Tandem Surfing

Several years ago, at the beginning of the new millennium, I sat on the beach in Waikiki observing the sacred surf where nearly one hundred years earlier a young Duke Kahanamoku leaned down, lifted a young surfer to his shoulders and began the rebirth of tandem surfing.  In the chants of the ancient Hawaiian mele’s (hula chant) there are stories told of lovers choosing each other while surfing.  If a young wahine was interested in a man she would a ride a wave with him and let him know she had chosen him.   Stories that are hundreds of years old tell of young men paddling away with the woman they loved.  It’s the natural progression for a people of the sea to be one with the ocean by surfing and to be one with their lover by surfing with each other.

I had just come out of the water after tandem surfing.  I felt refreshed. The ever present manna (power) of the ocean and the still lingering manna of the great tandem surfers that had surfed these very waters in earlier times flowed through the texture of my soul.

It was rare for me to see anyone else tandem surfing these waters.  So often after a tandem surf, the beach boys would come to me and tell me of earlier times of the great tandem surfers of the fifties, sixties and seventies.  The Duke, Pete Petersen, Leroy Ochoi, Smokey Bear Okuma, Blackout Whaley and John Oye to name a few.  But now, as the sunset over these waters I could not help but feel that tandem was fading over the horizon with it.

I was like a man searching for the Holy grail. In my youth I had seen tandem below the Cliffs of Steamers Lane in Santa Cruz and then I had not seen it for twenty more years. Where were these great tandem surfers of the past.   A new Hawaiian chant sings about Billy Fields and his continuing work to restore the ancient heaus (altars) and walls of the Hawaiian people.  To do this he has to find the Nihau stones; the teeth stones.  These are the ones that are the foundation stones.  And they are pointed upwards like teeth so they can support and hang on to the stones above them.  These walls were built without mortar just stones woven together in an invincible pattern.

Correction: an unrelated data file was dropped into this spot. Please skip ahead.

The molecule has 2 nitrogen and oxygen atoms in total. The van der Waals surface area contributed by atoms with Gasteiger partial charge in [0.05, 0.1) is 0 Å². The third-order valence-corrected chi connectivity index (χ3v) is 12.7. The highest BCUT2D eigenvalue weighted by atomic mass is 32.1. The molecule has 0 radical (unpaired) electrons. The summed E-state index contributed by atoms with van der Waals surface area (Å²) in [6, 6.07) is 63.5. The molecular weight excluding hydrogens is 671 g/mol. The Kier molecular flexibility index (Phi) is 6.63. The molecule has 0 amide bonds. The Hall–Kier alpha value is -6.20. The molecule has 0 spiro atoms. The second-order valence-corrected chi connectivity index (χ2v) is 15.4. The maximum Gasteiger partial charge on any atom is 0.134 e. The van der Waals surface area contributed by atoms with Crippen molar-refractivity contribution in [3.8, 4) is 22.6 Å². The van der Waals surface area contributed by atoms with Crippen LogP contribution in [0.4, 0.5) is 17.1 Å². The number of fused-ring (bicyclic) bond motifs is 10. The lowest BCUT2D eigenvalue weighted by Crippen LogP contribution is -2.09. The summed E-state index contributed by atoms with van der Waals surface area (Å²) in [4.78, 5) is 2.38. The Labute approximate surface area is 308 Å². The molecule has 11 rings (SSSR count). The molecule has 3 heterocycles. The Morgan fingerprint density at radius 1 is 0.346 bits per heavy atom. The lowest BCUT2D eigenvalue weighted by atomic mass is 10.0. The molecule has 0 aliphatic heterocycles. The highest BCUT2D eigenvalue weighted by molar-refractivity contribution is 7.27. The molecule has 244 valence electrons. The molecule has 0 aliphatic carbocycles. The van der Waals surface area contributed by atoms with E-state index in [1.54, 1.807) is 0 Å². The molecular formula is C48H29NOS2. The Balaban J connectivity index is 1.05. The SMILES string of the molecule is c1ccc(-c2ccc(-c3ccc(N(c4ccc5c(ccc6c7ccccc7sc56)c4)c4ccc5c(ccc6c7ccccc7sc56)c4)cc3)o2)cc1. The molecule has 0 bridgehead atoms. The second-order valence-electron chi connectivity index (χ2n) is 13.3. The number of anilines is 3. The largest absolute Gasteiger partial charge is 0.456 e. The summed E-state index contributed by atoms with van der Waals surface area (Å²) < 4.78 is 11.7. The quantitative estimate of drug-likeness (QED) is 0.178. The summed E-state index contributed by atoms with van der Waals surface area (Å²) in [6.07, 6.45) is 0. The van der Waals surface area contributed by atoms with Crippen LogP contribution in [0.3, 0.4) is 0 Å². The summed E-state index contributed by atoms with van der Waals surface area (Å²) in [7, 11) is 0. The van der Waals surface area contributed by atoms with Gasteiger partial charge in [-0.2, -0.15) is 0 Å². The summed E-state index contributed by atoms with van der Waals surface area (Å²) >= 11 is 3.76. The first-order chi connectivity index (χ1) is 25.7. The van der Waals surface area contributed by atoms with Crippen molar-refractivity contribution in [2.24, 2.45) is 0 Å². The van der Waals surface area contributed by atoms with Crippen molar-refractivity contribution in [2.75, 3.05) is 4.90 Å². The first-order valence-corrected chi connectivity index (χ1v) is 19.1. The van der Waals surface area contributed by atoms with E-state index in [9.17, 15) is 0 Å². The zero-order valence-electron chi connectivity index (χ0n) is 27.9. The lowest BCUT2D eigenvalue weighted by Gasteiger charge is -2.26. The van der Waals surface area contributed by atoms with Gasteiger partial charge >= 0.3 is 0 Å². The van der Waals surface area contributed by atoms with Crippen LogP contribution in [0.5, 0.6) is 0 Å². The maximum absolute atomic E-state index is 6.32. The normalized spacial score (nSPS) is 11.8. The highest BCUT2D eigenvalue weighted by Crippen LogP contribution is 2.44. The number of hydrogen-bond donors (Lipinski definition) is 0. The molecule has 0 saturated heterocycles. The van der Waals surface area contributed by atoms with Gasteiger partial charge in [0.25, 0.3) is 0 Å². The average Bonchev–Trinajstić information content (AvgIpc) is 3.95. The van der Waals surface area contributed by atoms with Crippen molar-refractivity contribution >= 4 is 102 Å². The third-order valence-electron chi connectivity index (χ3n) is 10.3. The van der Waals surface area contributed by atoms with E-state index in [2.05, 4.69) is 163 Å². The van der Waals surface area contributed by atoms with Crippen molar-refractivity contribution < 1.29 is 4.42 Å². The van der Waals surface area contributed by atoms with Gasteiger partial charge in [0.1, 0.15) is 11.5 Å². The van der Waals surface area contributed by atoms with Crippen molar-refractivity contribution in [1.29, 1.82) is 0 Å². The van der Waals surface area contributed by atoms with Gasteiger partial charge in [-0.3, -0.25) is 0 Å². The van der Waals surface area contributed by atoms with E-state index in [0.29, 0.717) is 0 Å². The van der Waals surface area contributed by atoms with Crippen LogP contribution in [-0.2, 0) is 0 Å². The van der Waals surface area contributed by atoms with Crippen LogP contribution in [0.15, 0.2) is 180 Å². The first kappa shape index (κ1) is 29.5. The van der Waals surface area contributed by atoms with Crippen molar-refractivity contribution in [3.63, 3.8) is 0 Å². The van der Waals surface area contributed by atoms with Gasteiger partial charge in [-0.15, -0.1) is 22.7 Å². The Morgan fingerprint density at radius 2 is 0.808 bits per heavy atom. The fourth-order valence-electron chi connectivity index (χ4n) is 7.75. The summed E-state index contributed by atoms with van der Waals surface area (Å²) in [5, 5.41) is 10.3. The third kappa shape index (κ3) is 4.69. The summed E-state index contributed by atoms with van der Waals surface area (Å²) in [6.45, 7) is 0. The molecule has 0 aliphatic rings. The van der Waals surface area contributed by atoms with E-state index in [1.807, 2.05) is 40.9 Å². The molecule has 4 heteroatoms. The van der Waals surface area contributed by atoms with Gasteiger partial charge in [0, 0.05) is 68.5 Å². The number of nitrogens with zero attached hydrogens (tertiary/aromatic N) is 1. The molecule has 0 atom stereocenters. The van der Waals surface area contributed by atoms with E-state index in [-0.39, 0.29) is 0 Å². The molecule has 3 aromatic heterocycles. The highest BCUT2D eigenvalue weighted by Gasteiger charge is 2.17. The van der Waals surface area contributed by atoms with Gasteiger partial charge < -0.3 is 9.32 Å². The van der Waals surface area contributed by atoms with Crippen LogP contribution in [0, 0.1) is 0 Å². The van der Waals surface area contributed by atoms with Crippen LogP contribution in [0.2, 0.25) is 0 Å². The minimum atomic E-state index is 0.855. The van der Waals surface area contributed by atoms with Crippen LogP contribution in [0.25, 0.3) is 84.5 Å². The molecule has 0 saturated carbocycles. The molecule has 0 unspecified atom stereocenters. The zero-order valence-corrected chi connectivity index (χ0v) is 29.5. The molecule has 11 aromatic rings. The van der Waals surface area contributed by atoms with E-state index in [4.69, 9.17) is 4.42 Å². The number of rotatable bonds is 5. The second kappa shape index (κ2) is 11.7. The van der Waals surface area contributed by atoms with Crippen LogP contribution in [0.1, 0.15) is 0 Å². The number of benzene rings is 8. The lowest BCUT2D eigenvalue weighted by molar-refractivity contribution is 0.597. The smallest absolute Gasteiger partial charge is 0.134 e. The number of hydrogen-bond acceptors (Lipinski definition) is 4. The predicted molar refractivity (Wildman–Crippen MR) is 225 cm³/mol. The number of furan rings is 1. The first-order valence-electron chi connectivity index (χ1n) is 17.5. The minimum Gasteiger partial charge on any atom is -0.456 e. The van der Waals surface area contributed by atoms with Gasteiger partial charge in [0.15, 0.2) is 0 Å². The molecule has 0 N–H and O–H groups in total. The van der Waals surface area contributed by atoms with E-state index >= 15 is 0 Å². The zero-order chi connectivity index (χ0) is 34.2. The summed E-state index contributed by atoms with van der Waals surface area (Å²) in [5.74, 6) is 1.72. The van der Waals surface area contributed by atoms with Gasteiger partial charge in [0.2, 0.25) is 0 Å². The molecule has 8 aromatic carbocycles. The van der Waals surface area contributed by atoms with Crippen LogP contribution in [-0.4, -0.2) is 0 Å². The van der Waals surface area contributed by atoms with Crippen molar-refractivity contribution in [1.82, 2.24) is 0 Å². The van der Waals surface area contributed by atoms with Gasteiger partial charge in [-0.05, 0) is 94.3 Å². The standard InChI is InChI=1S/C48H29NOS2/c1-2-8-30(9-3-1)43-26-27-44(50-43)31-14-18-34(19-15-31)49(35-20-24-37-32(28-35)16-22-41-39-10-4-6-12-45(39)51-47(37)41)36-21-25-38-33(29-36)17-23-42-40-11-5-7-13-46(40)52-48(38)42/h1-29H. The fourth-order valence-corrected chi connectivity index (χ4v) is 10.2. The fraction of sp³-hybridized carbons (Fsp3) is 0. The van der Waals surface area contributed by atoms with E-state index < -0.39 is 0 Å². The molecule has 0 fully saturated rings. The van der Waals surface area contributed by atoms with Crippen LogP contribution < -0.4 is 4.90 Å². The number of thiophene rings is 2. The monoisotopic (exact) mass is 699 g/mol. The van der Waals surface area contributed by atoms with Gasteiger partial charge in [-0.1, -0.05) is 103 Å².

In tandem surfing the man is like the Nihau stone in more ways than one.  Yes he is the support he is the one that is the foundation and hold the woman above him.  But, also, he is the Nihau in the sense that he reaches back in time to the ancient visceral DNA inside of him and taps into that very masculine desire, to lift protect and display the beauty of the woman as she trusts in him.

If you look at both modern and ancient pictures and paintings of a man, it is usually of a man in action not at rest.  To be in motion displays the essence, the mana of a man.  If you look at ancient and modern paintings of pictures of a woman you can see the women are usually at rest as they display beauty.

So in tandem the man is lifting and carving, slicing through sometimes heavy water and in contrast the woman trusts in him and bravely and athletically holds her form in perfect stillness and calmness.  The man’s displays the woman’s beauty

The women utilizes her graceful power to leap into position and uses her core strength while at the same time sensing and flowing with her partner’s energy.  The man flows with the wave’s energy and the woman senses that flow through her partners body flows with it too.

The men are great surfers and incredibly great athletes, displaying strength, balance, wave knowledge and ocean safety.  The Hawaiian language says it best Manna and manao; strength and wisdom. The man has his focus; to surf, lift and balance while the womea has hers; to hold her position and lock it in with beauty and grace.  They each rely on the other to do their jobs and do it right every time.
So at the beginning of this millennium I began to revive the ancient Hawaiian art of Tandem Surfing first by co-founding the International Tandem Suring Association (ITSA) World Tour and then by founding Bears Aloha Tandem Expression Teams.  ITSA is a tight little box with a lot of rules and great judges and it focuses on those that are on a serious competition track.  My latest venture with the Aloha Expression Teams focus on the freedom, fun and beauty of tandem and to bring focus to worthy causes.  Being a two time Masters World Title holder does not make me a champion.   A champion champions a worthy cause and this is the essence of what Bears Aloha Tandem Expression Teams do.

Tandem shows us that  two-gether we can do great things.

Click Here to Go to our How to Tandem Page!